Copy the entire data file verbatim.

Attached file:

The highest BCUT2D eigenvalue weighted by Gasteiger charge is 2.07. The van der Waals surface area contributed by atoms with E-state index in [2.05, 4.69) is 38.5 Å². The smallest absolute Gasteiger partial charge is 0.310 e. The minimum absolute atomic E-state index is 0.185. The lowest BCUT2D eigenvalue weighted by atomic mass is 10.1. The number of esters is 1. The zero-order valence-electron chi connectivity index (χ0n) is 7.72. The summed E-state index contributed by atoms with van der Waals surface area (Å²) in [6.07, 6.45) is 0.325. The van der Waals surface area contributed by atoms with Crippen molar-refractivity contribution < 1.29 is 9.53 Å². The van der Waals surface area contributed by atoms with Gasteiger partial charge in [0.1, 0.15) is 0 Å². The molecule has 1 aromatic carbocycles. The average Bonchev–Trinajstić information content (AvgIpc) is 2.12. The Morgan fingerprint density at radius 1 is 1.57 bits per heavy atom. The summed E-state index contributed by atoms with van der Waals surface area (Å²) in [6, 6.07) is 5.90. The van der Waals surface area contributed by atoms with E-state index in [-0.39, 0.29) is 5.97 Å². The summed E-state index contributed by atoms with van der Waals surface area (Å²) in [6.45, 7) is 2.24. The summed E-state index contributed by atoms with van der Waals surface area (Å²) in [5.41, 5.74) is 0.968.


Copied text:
The highest BCUT2D eigenvalue weighted by Gasteiger charge is 2.07. The van der Waals surface area contributed by atoms with E-state index in [2.05, 4.69) is 38.5 Å². The smallest absolute Gasteiger partial charge is 0.310 e. The minimum absolute atomic E-state index is 0.185. The lowest BCUT2D eigenvalue weighted by atomic mass is 10.1. The number of esters is 1. The zero-order valence-electron chi connectivity index (χ0n) is 7.72. The summed E-state index contributed by atoms with van der Waals surface area (Å²) in [6.07, 6.45) is 0.325. The van der Waals surface area contributed by atoms with Crippen molar-refractivity contribution < 1.29 is 9.53 Å². The van der Waals surface area contributed by atoms with Gasteiger partial charge in [0.1, 0.15) is 0 Å². The molecule has 1 aromatic carbocycles. The average Bonchev–Trinajstić information content (AvgIpc) is 2.12. The Morgan fingerprint density at radius 1 is 1.57 bits per heavy atom. The summed E-state index contributed by atoms with van der Waals surface area (Å²) in [6, 6.07) is 5.90. The van der Waals surface area contributed by atoms with E-state index in [-0.39, 0.29) is 5.97 Å². The summed E-state index contributed by atoms with van der Waals surface area (Å²) in [6.45, 7) is 2.24. The summed E-state index contributed by atoms with van der Waals surface area (Å²) in [5.41, 5.74) is 0.968.